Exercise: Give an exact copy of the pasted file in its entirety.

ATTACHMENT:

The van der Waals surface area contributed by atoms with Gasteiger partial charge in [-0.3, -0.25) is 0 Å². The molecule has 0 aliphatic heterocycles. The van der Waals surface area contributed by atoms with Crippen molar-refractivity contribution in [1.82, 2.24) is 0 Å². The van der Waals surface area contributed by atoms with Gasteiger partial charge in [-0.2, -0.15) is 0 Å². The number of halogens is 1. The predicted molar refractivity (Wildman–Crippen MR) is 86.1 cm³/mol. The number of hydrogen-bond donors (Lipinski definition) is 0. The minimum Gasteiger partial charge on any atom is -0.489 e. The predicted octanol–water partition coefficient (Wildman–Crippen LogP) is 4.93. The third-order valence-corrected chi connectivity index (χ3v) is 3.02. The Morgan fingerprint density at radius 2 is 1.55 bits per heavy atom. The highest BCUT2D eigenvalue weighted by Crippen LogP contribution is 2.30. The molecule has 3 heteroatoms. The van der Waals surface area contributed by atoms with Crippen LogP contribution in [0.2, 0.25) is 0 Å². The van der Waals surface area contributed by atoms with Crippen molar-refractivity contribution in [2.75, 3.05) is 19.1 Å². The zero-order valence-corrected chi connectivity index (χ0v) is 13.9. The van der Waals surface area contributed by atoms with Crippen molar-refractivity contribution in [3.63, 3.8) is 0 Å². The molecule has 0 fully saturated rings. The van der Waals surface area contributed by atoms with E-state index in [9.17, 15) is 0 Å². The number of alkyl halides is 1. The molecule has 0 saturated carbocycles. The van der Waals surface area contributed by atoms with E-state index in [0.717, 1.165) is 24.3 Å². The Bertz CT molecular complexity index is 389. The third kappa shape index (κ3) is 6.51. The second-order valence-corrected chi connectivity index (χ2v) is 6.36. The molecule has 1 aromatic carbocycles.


The van der Waals surface area contributed by atoms with Gasteiger partial charge in [-0.3, -0.25) is 0 Å². The molecule has 0 aliphatic heterocycles. The van der Waals surface area contributed by atoms with Crippen molar-refractivity contribution in [1.82, 2.24) is 0 Å². The van der Waals surface area contributed by atoms with Gasteiger partial charge in [-0.2, -0.15) is 0 Å². The number of halogens is 1. The predicted molar refractivity (Wildman–Crippen MR) is 86.1 cm³/mol. The number of hydrogen-bond donors (Lipinski definition) is 0. The minimum Gasteiger partial charge on any atom is -0.489 e. The predicted octanol–water partition coefficient (Wildman–Crippen LogP) is 4.93. The third-order valence-corrected chi connectivity index (χ3v) is 3.02. The Morgan fingerprint density at radius 2 is 1.55 bits per heavy atom. The highest BCUT2D eigenvalue weighted by Crippen LogP contribution is 2.30. The molecule has 3 heteroatoms. The van der Waals surface area contributed by atoms with Crippen LogP contribution in [0.2, 0.25) is 0 Å². The van der Waals surface area contributed by atoms with Crippen molar-refractivity contribution in [2.75, 3.05) is 19.1 Å². The zero-order valence-corrected chi connectivity index (χ0v) is 13.9. The van der Waals surface area contributed by atoms with Crippen molar-refractivity contribution in [3.63, 3.8) is 0 Å². The molecule has 0 fully saturated rings. The van der Waals surface area contributed by atoms with E-state index in [9.17, 15) is 0 Å². The number of alkyl halides is 1. The molecule has 0 saturated carbocycles. The van der Waals surface area contributed by atoms with E-state index in [0.717, 1.165) is 24.3 Å². The Bertz CT molecular complexity index is 389. The third kappa shape index (κ3) is 6.51. The second-order valence-corrected chi connectivity index (χ2v) is 6.36. The molecule has 1 aromatic carbocycles.